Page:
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NEBHE is looking to hire a Director of the Regional Student Program, NEBHE's longest-running program, also known as Tuition Break. We're looking for someone who can strategically plan for the program's continued success; develop surveys and reports; engage key stakeholders, including administrators and enrollment managers at the region's public colleges and universities, school counselors and college advisors; and expand outreach and promotion to college-bound students, families and other constituents.

NEBHE also seeks a Director of Policy & Research: someone who can anticipate emerging issues, interpret policy developments, develop research reports, presentations and best practice tools for postsecondary education leaders, state policymakers and the public and direct NEBHE's Policy & Research team.

NEBHE also seeks an Open Education Consultant to support NEBHE’s Hewlett Foundation grant-funded activities. The consultant will assist in planning an Open Education summit that includes a focus on Diversity, Equity and Inclusion (DEI), assist in writing briefs, reports, update and create new content for the Open Education webpages on the NEBHE site, represent NEBHE at Open Education meetings and serve as a member of a proposal development team to expand Open Education usage in the region.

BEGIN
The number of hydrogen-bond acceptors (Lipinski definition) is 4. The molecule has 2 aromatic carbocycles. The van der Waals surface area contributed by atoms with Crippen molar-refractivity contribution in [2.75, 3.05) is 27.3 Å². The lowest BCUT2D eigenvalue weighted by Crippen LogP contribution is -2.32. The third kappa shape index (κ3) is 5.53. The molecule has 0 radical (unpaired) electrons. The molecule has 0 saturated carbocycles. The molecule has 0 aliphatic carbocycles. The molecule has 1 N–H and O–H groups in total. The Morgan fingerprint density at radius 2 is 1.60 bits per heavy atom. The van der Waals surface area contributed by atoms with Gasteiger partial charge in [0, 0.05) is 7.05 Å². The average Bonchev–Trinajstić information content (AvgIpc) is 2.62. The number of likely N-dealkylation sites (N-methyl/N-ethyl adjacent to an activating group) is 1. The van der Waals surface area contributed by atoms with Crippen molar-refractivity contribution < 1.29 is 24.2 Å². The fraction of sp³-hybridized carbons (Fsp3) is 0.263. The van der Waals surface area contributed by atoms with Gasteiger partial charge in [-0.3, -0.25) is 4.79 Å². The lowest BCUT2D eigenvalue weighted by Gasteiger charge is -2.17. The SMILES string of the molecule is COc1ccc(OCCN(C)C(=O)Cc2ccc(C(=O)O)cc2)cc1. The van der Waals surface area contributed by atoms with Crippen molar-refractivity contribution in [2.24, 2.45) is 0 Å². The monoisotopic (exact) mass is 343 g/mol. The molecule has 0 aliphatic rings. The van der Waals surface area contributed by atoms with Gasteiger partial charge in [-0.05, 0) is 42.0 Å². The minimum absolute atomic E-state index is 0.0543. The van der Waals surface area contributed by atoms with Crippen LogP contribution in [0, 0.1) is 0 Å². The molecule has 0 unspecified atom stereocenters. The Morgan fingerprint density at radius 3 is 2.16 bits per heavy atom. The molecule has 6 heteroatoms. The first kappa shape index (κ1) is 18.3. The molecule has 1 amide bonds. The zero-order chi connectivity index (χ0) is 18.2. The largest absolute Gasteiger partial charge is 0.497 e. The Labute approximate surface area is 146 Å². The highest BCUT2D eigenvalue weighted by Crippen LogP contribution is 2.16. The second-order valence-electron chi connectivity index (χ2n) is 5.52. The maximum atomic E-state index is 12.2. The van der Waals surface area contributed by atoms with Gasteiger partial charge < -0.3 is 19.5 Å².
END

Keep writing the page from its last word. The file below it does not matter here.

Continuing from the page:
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NEJHE NewsBlast is a summary of NEJHE content and other news around NEBHE prepared weekly by NEJHE Executive Editor John O. Harney and emailed every Wednesday to opinion leaders and practitioners. When responding to NEJHE content, please make sure that your remarks are relevant, courteous and engaging. Individuals are responsible for their comments, which do not represent the opinions of the New England Board of Higher Education. We urge commenters to briefly note their occupational or other interest in the topic at hand. Please refrain from offensive language, personal attacks and distasteful comments or they may be deleted. Comments may not appear immediately. Thank you for staying engaged.